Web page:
Dozens of puppies in desperate need of foster homes in Victoria
Published Wednesday, August 14, 2019 3:46PM PDT
Last Updated Thursday, August 15, 2019 10:09AM PDT
Victoria Humane Society is being overwhelmed with an adorable crisis. Puppies and kittens are flooding into the society’s care and need foster care until they can find forever homes.
The society says the amount of animals coming into its care this year is “worse than ever” since it began operating six years ago. Staff are currently caring for more than 60 puppies, with two pregnant dogs about to add to the count and even more dogs and cats arriving.
“We are in desperate need of fosters,” said Victoria Humane Society executive director Penny Stone.
“It’s puppy and kitten season," Stone told CTV News. “Up until about Christmas we’ll be getting puppies, pregnant dogs, pregnant cats, and kittens in. This year has been worse than ever.”
Stone says the society has never gotten to the point of turning away animals, but it’s becoming more challenging to accept animals without enough foster space.
“I feel like sometimes we’re playing Tetris," she said. "One of our fosters now has puppies from five different litters, because we were running out [of space] and we had to say yes. We will keep saying yes, and we will keep taking dogs, but we really do need the help.
“If we say no the reality is there’s nowhere else for them to go.”
David Wessels is a foster with Victoria Humane Society foster currently caring for seven pups and their mother. Wessels beamed as he describes the benefits of fostering he sees for both the animals and his daughter.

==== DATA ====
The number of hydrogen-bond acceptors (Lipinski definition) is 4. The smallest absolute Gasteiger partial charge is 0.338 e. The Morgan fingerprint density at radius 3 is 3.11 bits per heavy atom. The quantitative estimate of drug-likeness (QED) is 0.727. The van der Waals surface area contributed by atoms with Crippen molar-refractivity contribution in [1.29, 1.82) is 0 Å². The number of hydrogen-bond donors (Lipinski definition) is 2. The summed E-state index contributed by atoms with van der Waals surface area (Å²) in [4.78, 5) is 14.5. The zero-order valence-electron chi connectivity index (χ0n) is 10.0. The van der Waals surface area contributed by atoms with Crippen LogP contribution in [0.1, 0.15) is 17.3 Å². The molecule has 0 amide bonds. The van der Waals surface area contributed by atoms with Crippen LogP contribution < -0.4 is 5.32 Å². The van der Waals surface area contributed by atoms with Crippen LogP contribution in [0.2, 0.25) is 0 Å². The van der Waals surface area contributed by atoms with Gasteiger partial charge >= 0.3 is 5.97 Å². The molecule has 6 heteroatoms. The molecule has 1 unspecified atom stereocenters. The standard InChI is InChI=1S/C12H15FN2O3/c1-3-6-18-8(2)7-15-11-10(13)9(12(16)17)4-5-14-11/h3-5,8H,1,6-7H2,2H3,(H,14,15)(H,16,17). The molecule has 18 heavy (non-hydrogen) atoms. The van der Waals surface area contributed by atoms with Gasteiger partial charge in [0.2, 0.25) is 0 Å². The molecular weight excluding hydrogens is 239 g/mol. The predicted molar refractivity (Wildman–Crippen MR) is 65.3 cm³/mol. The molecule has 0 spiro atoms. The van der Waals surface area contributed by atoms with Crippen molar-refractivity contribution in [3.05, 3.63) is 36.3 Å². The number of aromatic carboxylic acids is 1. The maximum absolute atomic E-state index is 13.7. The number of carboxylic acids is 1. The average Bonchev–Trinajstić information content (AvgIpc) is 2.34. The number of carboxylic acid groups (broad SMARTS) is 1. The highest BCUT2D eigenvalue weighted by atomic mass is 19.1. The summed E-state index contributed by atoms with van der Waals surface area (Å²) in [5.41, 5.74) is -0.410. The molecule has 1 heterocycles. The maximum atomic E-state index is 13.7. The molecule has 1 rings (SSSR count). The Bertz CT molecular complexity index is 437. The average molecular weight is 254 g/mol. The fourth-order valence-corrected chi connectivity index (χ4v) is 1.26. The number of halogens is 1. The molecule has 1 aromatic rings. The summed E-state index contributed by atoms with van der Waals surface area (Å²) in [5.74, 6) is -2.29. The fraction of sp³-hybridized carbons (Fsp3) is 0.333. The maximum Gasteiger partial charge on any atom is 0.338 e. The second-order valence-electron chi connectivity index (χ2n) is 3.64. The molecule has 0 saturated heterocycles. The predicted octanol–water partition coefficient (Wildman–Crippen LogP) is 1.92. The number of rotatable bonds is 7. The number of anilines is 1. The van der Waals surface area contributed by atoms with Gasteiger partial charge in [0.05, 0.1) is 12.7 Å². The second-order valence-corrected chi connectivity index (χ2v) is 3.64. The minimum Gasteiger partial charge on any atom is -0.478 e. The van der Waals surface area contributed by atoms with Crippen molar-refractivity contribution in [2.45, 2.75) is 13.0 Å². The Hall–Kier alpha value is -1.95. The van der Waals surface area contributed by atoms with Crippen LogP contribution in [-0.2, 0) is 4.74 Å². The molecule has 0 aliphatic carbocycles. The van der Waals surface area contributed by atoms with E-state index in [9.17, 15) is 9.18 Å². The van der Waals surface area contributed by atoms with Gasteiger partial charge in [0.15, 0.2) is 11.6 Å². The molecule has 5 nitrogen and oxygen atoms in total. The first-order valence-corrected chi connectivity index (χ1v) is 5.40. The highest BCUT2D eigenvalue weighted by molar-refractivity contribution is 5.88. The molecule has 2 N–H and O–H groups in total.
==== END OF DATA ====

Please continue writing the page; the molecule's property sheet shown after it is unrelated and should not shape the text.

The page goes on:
“We’ve seen puppies and kittens born in the house. She’s seen dogs come in from a terrible situation and leave happy. It’s been a wonderful experience for the whole family," he said.
Wessel’s foster pups are the "League of Legends" litter, named after characters from the popular PC video game. There’s Morgana, Kayle, Ezreal, Lulu, Xayah, Zyra, Rakan, and their mother Sona.
Fosters house the furry friends as they grow old enough to be adopted, or until they can find a permanent home. Food and medical expenses are provided by the society so fosters aren’t on the hook for any costs of the pets.
Foster times could range from days or weeks for older pups to as long as eight to 12 weeks if fostering a pregnant dog and her newborns. Stone says the humane society is willing to fit people into their Tetris-style plan for whatever commitment they’re willing to take on.
Help can also be given to transport pups to medical appointments, or by donations in the forms of blankets, newspaper or money.